Mantis Burn Racing Review

Mantis Burn Racing Review Header

“Welcome to your Mantis Burn Racing career.” It started with a race around the winding Summit in Sand Town, in which Captain Tripp, Amber Lights, and Daisy Chain were soon left in the dust. Then, it moved on to a time trial where I had to push for a lap time below 32 seconds to achieve first place and, much later, went on to see me tearing it up around the Harbour in New Shangri-la.

It was a fairly promising start to my career as a competitive racer, with my first season as a Rookie becoming a proving ground of sorts, before moving on to whatever awaited me next. I won’t lie. Amber Lights went on to become my nemesis, as we regularly found our bumpers colliding as we tried to edge each other out to score the victory in each event. But, then it eventually hits you. Whether it be the Pro, Veteran, or Elite seasons, there will come a time when you burn out and reach the limit of your racing prowess, a point at which you must choose to persevere against the increasingly skilful racers that you face.

With an unnamed mechanic acting as your watchful mentor between events, the Career mode in Mantis Burn Racing can often feel like a personal journey tinged with as much success as it has sweeping defeat. Your progression will soon see you experience the top-down racer’s different event types, where standard Races can come under Sprint, Standard, and Endurance that indicate their general distances, Time Trial events will pit you against the clock, and League events will see you participate in consecutive races with competitors awarded points based on where they finish.


And then there is Accumulator, which challenges you to be the first to reach 10,000 points over time – with the driver in first place earning points the quickest and whoever is in last place accumulating them the slowest; and Knockout sees the driver in last place eliminated each lap until only the winner remains. There are others beyond this such as Overtake, Spotlight, Time Out, and Hot Lap, but, hopefully, that at least touches on the handful of events that will vary your experience.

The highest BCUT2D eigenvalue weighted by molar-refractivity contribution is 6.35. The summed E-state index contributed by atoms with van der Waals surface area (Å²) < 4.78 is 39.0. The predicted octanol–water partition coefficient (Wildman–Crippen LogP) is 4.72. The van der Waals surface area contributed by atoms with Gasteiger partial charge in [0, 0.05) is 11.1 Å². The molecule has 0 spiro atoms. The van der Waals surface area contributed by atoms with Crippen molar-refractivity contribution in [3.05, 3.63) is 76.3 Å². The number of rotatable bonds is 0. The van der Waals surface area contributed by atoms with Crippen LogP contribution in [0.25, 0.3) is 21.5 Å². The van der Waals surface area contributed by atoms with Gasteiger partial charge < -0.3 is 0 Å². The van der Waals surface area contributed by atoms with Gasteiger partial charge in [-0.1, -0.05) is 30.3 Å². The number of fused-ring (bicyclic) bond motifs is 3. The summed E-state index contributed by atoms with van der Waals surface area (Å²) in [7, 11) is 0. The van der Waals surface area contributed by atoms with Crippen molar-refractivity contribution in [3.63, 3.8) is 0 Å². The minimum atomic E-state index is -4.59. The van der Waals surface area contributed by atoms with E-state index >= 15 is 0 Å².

It’s worth quickly mentioning at this point that you only need to finish in the top three places to unlock the events connected to the one that you had just competed in on the Career grid – a sprawling network of events that is separated into increasingly difficult seasons.

Mantis Burn Racing has a simplicity in approach, somewhat, with a control scheme that sees VooFoo Studios simply ask you to hold the ZR Button to accelerate, to squeeze the ZL Button to brake whenever needed, and to use the Left Stick to steer your vehicle. And then there’s a Boost gauge that fills as you earn experience points that, once full to the brim, can propel you forwards once you slam the A Button.


“Amazing Drift. Awesome Air. Personal Fastest Lap. Great Destruction.” The constant encouragement that Mantis Burn Racing showers upon you in each event will spur you on and helps to make you feel like you are achieving something even if you are lagging behind in last place.

It has a purpose, too, in rewarding the player with experience points, with each event also having three challenges to complete. These will test your driving skills and while the first will always be to win the event, the others can range from jumping or drifting a certain distance, winning without using the boost, or even smashing trackside objects. This may sound like busywork but it helps to keep you actively engaged, and, more importantly, the gears that you collect are all added up – a specific amount required to unlock each season’s last event.

The experience points that you accumulate are important, too. This will see you, unsurprisingly, level up over time, in turn rewarding the player with in-game currency, parts to upgrade their vehicles, and unlocking new vehicles to buy. These can be bought in the Garage, which is also the place where you can change your vehicle and boost colour.


There are light, medium, and heavy weighted vehicles in Mantis Burn Racing which themselves are spread across five classes, whether that be Rookie, Pro, Veteran, Elite, or Battle. Each has their own strengths and weaknesses, and while your first vehicle – the medium weight, Rookie-class Renegade – is free, you will have to earn the right to drive the other vehicles first. Apart from the Elite and Battle class vehicles, which were made available as downloadable content on other platforms but have been bundled with the racer on Nintendo Switch.